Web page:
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Radiologic imaging plays a critical role in the staging and follow-up of patients with lymphoma. The initial stage of disease helps to define appropriate therapeutic interventions, and the extent and location of disease have traditionally been established through the use of anatomic imaging, in addition to physical examination and bone marrow biopsy. Furthermore, as different patients show varying degrees of responsiveness to standard chemotherapy, imaging studies can help determine whether an individual patient is responding appropriately to therapy, and therefore whether continuation of that therapy is warranted. Finally, after completion of treatment, patients are followed for evidence of relapse or progression of disease through a combination of imaging and clinical follow-up. These studies help to establish the status of disease and therefore the appropriate intervention or observation.

Anatomic imaging, such as computed tomography (CT) and magnetic resonance imaging (MRI) have been used extensively in patients with lymphoma. However, these modalities are limited by their dependence on size abnormalities in defining areas of tumor involvement. This limitation renders anatomic imaging suboptimal for detecting small foci of disease or for differentiation of viable tumor from fibrosis in a residual mass following treatment.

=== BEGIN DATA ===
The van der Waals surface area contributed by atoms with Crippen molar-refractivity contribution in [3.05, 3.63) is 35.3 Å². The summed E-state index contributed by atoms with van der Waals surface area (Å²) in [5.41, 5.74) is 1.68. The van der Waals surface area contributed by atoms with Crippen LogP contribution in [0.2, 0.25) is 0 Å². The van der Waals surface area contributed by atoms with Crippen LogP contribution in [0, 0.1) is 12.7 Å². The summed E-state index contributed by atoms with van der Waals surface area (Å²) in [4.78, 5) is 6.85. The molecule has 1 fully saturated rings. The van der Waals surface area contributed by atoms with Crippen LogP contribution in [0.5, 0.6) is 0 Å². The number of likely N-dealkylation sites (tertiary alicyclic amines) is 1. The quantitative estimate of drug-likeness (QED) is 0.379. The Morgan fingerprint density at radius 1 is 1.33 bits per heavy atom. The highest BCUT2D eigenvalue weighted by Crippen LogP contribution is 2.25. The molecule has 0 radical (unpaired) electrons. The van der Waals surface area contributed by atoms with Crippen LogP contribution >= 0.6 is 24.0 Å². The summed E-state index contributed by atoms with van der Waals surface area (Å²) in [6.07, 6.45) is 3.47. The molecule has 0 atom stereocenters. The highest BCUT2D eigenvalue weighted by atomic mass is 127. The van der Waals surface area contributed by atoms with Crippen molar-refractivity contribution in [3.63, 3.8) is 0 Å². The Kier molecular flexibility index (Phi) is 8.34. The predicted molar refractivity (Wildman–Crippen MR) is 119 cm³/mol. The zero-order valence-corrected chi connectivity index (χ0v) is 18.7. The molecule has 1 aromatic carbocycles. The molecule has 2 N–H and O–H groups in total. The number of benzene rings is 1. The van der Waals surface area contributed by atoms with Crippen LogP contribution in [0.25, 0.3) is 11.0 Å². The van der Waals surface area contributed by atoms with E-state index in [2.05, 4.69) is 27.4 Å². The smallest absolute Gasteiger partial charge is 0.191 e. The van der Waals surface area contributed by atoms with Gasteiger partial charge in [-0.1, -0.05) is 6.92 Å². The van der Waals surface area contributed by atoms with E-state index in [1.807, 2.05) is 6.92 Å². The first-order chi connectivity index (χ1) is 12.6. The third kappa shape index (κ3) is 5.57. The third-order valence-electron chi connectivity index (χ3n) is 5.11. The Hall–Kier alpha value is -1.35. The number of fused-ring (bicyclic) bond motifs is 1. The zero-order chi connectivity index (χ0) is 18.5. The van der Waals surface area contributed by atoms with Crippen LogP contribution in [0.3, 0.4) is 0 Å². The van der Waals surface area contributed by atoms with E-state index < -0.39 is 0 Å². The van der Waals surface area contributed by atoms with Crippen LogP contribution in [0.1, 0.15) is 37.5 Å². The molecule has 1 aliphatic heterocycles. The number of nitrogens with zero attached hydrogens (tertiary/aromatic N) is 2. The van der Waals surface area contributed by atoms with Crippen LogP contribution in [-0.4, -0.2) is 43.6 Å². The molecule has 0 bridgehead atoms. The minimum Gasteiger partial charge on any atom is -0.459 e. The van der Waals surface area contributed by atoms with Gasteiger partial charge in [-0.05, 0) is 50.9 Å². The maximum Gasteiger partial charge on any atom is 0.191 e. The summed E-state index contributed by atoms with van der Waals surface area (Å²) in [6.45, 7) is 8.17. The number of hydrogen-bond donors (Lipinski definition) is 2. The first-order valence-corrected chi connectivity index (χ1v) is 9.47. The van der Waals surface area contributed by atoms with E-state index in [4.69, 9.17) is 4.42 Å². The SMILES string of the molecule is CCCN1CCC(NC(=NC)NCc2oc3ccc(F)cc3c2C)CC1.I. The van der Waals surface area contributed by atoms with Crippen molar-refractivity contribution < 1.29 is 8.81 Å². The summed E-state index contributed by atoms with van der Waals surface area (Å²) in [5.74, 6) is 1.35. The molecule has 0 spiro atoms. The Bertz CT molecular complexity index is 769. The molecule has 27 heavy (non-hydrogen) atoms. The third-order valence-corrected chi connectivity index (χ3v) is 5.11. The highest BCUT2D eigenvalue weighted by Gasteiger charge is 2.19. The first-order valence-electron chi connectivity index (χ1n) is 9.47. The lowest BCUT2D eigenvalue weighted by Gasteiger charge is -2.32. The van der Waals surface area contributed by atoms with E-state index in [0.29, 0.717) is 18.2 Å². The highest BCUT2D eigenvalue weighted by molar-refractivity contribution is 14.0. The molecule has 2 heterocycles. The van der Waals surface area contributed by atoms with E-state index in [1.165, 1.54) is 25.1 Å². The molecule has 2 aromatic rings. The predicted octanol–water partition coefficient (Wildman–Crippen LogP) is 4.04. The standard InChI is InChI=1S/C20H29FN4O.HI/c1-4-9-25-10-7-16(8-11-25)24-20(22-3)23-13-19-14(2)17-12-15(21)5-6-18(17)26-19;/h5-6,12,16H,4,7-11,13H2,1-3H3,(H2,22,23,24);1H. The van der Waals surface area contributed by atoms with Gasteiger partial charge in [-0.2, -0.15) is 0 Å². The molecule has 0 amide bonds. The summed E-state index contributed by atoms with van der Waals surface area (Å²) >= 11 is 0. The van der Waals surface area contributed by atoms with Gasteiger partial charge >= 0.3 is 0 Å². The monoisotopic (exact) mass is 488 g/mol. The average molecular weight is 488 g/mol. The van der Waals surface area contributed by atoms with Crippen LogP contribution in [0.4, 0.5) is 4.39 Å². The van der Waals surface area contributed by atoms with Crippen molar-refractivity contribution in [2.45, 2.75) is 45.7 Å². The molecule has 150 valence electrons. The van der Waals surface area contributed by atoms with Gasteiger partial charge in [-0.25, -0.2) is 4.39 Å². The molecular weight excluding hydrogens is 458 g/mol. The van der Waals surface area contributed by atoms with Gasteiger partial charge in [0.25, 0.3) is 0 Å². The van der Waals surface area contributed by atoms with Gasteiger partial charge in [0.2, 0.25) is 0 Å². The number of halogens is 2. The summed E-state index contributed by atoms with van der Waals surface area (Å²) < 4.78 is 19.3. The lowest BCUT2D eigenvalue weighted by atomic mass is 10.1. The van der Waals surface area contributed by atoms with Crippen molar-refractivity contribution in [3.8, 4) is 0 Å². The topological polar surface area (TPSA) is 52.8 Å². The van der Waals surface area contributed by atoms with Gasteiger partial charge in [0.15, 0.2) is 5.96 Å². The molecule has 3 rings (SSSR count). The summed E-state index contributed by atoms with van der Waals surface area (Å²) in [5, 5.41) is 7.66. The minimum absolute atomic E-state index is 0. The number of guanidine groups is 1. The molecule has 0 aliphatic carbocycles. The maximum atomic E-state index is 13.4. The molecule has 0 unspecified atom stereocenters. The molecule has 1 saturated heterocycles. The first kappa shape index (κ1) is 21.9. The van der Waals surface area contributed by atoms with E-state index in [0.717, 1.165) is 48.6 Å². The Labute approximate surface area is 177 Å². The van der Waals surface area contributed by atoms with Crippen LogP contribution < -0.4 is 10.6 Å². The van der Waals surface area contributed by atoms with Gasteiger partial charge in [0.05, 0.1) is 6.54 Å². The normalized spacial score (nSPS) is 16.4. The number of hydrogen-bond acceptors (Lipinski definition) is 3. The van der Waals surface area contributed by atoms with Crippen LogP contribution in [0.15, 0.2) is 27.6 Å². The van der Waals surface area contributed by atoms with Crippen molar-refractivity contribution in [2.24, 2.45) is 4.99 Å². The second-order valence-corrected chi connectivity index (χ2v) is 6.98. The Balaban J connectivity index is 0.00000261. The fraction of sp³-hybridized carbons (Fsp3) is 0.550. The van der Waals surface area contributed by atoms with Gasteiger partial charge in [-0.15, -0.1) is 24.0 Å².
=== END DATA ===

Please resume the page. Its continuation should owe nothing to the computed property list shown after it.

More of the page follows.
Functional imaging modalities, in contrast to anatomic imaging, take advantage of cellular processes to identify tissues of interest. Two such functional imaging modalities, Gallium-67 (Ga-67) scintigraphy and positron emission tomography using 18-fluoro-2-deoxyglucose (FDG-PET), utilize tracers that are taken up via metabolic pathways, therefore resulting in enhancement of highly metabolic tissues, such as tumor foci. This characteristic allows identification of tumor sites based on cellular metabolic activity rather than anatomic abnormalities, permitting detection of small foci of disease or differentiation of tumor from fibrosis. Both Ga-67 scintigraphy and FDG-PET have shown advantages in defining active lymphoma over classical imaging alone. However, the greater technical ease and apparent improved accuracy of FDG-PET imaging are contributing to its increasing acceptance as the functional imaging modality of choice in the care of lymphoma patients.

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